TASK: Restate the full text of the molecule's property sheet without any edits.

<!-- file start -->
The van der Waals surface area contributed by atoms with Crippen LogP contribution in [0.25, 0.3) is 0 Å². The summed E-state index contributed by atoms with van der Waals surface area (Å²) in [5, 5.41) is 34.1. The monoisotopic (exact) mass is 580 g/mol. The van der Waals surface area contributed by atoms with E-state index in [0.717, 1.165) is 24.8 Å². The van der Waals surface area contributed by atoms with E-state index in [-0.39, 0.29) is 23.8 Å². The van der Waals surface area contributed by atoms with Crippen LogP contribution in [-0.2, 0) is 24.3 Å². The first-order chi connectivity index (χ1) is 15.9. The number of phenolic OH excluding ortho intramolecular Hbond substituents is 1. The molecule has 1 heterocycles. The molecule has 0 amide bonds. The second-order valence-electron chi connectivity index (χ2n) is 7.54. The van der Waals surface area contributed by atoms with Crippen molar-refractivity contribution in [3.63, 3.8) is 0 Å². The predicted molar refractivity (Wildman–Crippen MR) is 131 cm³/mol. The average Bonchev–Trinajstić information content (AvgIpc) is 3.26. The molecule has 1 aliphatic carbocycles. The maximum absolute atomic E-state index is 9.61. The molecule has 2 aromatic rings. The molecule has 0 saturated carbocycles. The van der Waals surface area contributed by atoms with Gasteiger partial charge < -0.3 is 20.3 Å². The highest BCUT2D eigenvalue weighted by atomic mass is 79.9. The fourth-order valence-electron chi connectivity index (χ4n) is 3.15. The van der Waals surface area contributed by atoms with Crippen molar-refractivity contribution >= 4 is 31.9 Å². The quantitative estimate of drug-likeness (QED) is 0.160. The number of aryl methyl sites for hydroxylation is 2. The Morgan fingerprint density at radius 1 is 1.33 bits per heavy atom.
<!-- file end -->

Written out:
The van der Waals surface area contributed by atoms with Crippen LogP contribution in [0.25, 0.3) is 0 Å². The summed E-state index contributed by atoms with van der Waals surface area (Å²) in [5, 5.41) is 34.1. The monoisotopic (exact) mass is 580 g/mol. The van der Waals surface area contributed by atoms with E-state index in [0.717, 1.165) is 24.8 Å². The van der Waals surface area contributed by atoms with E-state index in [-0.39, 0.29) is 23.8 Å². The van der Waals surface area contributed by atoms with Crippen LogP contribution in [-0.2, 0) is 24.3 Å². The first-order chi connectivity index (χ1) is 15.9. The number of phenolic OH excluding ortho intramolecular Hbond substituents is 1. The molecule has 1 heterocycles. The molecule has 0 amide bonds. The second-order valence-electron chi connectivity index (χ2n) is 7.54. The van der Waals surface area contributed by atoms with Crippen molar-refractivity contribution in [3.63, 3.8) is 0 Å². The predicted molar refractivity (Wildman–Crippen MR) is 131 cm³/mol. The average Bonchev–Trinajstić information content (AvgIpc) is 3.26. The molecule has 1 aliphatic carbocycles. The maximum absolute atomic E-state index is 9.61. The molecule has 2 aromatic rings. The molecule has 0 saturated carbocycles. The van der Waals surface area contributed by atoms with Gasteiger partial charge < -0.3 is 20.3 Å². The highest BCUT2D eigenvalue weighted by atomic mass is 79.9. The fourth-order valence-electron chi connectivity index (χ4n) is 3.15. The van der Waals surface area contributed by atoms with Crippen molar-refractivity contribution >= 4 is 31.9 Å². The quantitative estimate of drug-likeness (QED) is 0.160. The number of aryl methyl sites for hydroxylation is 2. The Morgan fingerprint density at radius 1 is 1.33 bits per heavy atom.